I loved Troy Chance, with all her foibles, flaws, independence, intelligence, determination and compassion she was a wonderful character. This is a fantastic first book from Ms. Henry and I am looking forward to another, hopefully, soon.
( )
  ChristineEllei | Jul 14, 2015 |
I have no idea why this book has so many good reviews. It thoroughly annoyed me. I will say that I "read" it as an audio book, so maybe part of my annoyance is with the narrator (who sounds way too stuffy and grandmotherly than the character is). But, beyond that, the writing itself was like nails on a chalkboard to me. Just atrocious. There are so many inane digressions. You should play a drinking game of taking a shot every time she detours to describe the food she's eating. Seriously, you will be drunk in 10 minutes. Do I really need to know that the character puts chunky peanut butter in her oatmeal? Do I need to hear about the "drippings" (gag) of her bean burger? JUST GET ON WITH IT. Even if you took out the unnecessary descriptions (seriously, the book would be 25 pages shorter without the food stuff alone), the story drags out SO SLOWLY. Again, maybe the narration was just too slow for me on the audio version, but I don't think that's solely to blame. I was literally rolling my eyes as I listened, thinking, "GET TO THE POINT." It didn't help that I had the "mystery" figured out about halfway through. I found the main character extremely unbelievable. It's all like a Twilight Zone episode. I would have respected this more if it turned out to actually BE a Twilight Zone episode. As it is, it's a dull, terribly unlikely and unexciting plot with some sappy, cliched romance thrown in. The main character says, describing the lame "twist" at the end, "This is like a scene from a bad detective novel." Um, yes, EXACTLY. I couldn't get into this at all. It was truly painful. ( )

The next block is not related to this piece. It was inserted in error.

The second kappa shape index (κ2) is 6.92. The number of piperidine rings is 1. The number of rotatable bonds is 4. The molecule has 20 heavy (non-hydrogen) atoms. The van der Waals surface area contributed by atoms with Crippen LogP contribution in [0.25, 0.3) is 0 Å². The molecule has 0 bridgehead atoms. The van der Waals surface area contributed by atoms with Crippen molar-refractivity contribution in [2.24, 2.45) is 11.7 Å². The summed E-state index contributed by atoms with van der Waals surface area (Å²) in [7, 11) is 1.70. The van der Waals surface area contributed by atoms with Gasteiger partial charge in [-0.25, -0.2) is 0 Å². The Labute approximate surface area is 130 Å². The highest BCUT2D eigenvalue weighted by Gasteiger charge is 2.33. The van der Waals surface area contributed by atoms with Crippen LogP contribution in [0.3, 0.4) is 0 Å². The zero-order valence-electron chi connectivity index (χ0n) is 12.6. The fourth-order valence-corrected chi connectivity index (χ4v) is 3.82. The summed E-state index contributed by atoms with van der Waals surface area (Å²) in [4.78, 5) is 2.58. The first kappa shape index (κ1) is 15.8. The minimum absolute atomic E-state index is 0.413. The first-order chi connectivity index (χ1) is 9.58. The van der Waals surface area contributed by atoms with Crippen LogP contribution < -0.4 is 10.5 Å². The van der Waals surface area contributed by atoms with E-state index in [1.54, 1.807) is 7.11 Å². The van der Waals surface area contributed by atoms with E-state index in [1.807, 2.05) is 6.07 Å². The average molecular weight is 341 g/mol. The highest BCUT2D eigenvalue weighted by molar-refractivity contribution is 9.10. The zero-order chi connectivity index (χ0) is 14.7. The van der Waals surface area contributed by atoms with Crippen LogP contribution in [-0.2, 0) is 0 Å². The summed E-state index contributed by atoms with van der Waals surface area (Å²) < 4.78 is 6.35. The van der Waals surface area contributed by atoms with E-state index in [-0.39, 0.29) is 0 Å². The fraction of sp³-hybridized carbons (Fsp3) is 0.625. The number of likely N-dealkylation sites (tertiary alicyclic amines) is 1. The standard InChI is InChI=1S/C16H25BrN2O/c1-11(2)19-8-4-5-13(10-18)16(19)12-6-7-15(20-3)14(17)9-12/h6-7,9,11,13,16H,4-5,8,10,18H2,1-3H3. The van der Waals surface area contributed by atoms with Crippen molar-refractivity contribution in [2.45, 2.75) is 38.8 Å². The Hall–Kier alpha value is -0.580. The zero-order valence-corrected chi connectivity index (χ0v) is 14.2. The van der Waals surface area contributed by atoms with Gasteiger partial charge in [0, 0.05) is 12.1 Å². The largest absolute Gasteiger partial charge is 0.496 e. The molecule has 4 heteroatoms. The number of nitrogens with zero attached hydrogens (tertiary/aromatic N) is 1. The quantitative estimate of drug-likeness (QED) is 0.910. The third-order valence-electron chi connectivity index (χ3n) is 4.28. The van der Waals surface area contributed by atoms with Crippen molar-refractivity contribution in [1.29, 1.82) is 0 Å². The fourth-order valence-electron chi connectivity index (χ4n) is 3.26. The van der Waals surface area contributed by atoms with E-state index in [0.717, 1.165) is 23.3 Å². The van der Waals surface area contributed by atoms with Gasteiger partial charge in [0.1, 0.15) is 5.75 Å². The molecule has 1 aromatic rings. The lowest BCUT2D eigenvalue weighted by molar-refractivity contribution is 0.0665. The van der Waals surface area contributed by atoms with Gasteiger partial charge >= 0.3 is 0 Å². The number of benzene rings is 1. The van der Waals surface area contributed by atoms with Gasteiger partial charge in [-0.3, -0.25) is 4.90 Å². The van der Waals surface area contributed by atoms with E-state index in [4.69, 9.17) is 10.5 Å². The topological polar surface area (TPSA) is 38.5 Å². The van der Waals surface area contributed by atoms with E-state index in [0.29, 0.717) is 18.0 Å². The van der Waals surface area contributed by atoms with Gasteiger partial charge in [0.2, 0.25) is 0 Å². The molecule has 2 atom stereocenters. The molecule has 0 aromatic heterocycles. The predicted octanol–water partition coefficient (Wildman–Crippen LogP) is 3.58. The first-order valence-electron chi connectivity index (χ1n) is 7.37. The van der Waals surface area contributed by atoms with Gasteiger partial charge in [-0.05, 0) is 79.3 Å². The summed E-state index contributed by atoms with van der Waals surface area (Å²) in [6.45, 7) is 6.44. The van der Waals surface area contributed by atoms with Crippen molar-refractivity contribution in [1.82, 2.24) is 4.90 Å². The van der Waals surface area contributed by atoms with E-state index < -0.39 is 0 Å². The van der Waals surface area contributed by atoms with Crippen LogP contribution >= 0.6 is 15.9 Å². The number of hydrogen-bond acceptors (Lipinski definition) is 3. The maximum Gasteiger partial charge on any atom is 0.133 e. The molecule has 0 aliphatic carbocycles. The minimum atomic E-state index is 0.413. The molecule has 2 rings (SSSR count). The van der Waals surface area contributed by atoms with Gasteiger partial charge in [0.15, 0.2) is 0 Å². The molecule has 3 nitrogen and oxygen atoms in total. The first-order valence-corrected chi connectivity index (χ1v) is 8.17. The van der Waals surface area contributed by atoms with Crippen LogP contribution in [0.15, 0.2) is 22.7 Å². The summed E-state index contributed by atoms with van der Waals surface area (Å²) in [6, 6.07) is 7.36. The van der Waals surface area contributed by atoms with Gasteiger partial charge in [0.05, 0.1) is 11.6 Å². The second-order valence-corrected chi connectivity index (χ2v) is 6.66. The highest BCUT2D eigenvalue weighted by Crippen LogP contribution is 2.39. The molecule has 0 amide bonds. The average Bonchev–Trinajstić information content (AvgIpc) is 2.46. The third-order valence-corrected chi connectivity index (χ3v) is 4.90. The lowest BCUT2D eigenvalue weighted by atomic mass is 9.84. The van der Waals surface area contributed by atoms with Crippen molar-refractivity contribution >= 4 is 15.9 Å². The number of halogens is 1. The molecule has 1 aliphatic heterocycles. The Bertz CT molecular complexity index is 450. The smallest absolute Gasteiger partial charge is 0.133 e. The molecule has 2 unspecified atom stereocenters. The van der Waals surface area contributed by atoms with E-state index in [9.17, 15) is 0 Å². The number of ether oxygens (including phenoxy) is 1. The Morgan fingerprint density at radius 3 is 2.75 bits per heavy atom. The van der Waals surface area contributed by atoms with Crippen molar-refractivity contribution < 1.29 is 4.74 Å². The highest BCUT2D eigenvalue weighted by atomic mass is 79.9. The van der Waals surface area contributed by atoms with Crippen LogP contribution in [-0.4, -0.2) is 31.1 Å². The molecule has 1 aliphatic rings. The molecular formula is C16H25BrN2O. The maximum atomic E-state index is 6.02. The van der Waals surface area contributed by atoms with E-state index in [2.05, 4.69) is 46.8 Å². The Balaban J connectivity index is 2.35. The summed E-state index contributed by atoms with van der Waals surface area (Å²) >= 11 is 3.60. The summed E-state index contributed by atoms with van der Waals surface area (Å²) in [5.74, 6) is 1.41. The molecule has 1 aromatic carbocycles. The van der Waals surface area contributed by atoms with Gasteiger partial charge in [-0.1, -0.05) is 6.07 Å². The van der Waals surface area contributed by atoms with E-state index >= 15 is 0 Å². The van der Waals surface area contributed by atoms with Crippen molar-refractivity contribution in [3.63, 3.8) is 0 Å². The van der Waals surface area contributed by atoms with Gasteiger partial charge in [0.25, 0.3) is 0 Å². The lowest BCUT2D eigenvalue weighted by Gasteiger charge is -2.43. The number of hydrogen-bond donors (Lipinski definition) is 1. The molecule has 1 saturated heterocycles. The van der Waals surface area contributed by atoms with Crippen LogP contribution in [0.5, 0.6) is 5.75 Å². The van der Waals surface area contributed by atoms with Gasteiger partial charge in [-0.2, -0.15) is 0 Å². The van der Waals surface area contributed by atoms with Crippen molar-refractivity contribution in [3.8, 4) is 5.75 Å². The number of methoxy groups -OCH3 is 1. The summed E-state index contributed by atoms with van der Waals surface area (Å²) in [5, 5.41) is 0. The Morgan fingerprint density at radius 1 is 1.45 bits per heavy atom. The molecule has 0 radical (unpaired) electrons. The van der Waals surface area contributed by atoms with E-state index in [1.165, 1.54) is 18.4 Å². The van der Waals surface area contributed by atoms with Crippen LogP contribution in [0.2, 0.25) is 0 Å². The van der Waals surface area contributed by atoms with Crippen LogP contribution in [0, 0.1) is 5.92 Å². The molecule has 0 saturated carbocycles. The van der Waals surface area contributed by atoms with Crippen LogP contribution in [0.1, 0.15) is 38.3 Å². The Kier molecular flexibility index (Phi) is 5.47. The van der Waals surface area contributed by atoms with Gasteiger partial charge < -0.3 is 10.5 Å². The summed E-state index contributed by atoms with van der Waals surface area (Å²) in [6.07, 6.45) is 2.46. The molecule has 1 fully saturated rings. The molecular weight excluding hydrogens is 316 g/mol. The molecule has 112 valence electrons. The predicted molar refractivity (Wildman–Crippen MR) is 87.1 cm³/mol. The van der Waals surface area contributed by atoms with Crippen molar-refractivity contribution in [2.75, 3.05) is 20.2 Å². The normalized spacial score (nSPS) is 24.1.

KimHooperWrites | Mar 11, 2015 |
Showing 1-5 of 36 (next | show all)
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"Swimming is a sport that is not natural to everyone."

--from a Learn to Swim blog
To my dad, who taught me how to read, and made sure I always had plenty of books.
First words
If I'd blinked, I would have missed it.
People don’t understand how completely children rely on the adults around them, how quickly they recognize that their survival depends on the person in control of them. And how vulnerable they are to whatever the kidnapper tells them.
We ate steaming oatmeal and French toast and sipped fresh-ground coffee, which was astoundingly better than the stuff I made with my paper-towel-drip method.
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Witnessing a small boy being thrown into the middle of Lake Champlain, Troy Chance rescues the child only to discover that he had been kidnapped and is at the center of a bizarre and violent plot.

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Average: (3.62)
1 3
1.5 1
2 11
2.5 4
3 39
3.5 22
4 51
4.5 14
5 20